This discovery of a Mesolithic skull fragment in a cave in the region of Kokkinovouni, in the Mesogeia area, is not ascertained. Nonetheless, in western Attica the Mesolithic evidence in the cave of Zaimis (Markovits, 1933) should be considered as certain despite objections raised by other researchers. Research into the Mesolithic in the Peloponnese should be considered incomplete except for the region of the Argolid presenting substantial density of Mesolithic sites. Following the excavation of Franchthi Cave a survey carried out in this region resulted in lithic assemblages stemming from about thirty sites, and recently, a survey in the eastern part of the Argolid led to the discovery of numerous findspots but no settlement site (Runnels et al., 2005; Runnels, 2009). Rock shelter 1 in the Klissoura Gorge is another stratified site in the Argolid (Koumouzelis et al., 1996 and 2003) where the excavation results give rise to still open questions. Except for the caves of Franchthi, Klissoura in the Argolid, Theopetra, Sarakenos and Zaimis in Attica, there are no other stratified Mesolithic sites in the mainland.
Next to research in the mainland, research on the islands in the Aegean has been profitable. The Cyclops Cave on the isolated islet of Gioura was a small seasonal or permanent camp for hunters and fishermen who exploited the island. However, the important stratigraphic sequence that spans the entire Mesolithic period and the large amounts of fish bones led to the assumption that Mesolithic groups stemming from the area of the Northern Sporades frequented the cave mainly during the summer months when the fishing activities were at their peak.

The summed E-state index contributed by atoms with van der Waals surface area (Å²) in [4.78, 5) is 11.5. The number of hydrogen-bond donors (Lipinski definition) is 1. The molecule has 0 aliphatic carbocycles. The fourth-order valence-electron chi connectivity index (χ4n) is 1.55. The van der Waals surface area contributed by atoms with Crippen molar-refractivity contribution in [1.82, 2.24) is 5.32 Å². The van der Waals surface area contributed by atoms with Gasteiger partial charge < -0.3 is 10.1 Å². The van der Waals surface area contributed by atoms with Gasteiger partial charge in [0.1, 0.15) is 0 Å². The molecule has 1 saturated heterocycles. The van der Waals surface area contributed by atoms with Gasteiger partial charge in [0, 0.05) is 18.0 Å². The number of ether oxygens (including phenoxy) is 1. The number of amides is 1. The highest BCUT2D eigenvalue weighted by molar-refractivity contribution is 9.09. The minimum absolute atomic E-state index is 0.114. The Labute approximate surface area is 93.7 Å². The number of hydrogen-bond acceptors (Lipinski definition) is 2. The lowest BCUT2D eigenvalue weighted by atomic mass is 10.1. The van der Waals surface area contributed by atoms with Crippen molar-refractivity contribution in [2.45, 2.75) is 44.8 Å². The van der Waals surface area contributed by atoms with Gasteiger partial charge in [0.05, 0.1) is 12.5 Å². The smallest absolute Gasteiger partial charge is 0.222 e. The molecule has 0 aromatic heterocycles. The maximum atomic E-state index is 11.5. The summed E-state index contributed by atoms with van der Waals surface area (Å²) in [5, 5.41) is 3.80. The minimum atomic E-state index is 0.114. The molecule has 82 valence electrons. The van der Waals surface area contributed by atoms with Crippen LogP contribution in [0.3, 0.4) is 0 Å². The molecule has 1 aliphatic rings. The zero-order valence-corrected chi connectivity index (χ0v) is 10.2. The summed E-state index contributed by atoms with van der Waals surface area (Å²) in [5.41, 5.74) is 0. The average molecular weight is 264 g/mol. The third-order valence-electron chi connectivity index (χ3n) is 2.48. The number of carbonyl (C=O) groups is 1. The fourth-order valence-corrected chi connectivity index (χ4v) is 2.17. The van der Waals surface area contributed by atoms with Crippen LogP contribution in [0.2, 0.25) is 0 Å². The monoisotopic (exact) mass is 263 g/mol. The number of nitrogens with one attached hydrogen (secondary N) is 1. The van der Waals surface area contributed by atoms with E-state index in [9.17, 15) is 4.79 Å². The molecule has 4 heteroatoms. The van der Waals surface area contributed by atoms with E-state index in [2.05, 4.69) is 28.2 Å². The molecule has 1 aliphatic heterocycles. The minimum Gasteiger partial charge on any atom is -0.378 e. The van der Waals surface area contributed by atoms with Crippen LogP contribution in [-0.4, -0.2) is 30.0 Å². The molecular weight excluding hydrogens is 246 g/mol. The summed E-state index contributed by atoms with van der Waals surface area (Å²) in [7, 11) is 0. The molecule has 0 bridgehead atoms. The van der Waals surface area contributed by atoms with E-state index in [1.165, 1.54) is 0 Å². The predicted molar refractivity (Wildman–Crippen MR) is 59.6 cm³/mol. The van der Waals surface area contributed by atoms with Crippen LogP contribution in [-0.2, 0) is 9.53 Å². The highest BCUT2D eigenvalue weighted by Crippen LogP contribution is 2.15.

The site of Maroulas lies off the Eastern Peloponnesus and seems to present a more direct connection with less distant Attica. Nomadic residential mobility is more suitable for the Mesolithic groups of Kythnos that probably exploited other islands or distinct regions of Attica on a seasonal basis. Maroulas has been a permanent or semi-permanent settlement in contrast to the other five small Mesolithic sites that were found in coastal areas in the eastern part of the island. The same model is also advanced for the eastern part of Ikaria where Kerame 1 seems to be a seasonal base connected with the other four sites in close vicinity. Currently, Maroulas is the only example for a true settlement including dozens of circular buildings and burials, but other similar sites should exist in the Aegean or in mainland Greece. However, the site cannot be considered as an isolated settlement of Mesolithic groups incoming from the Eastern Mediterranean as presumed by Runnels (Runnels, 1995). In our opinion the theory of their eastern origin has always been an easy explanation, while the indigenous origin requires reflection and careful research. Furthermore, recent strontium analyses (Nafplioti, 2010) performed on a small sample of human teeth stemming from the burials in Maroulas, indicate that the origin of the residents was most likely located somewhere in mainland Greece, more particularly in Attica or southern Euboea.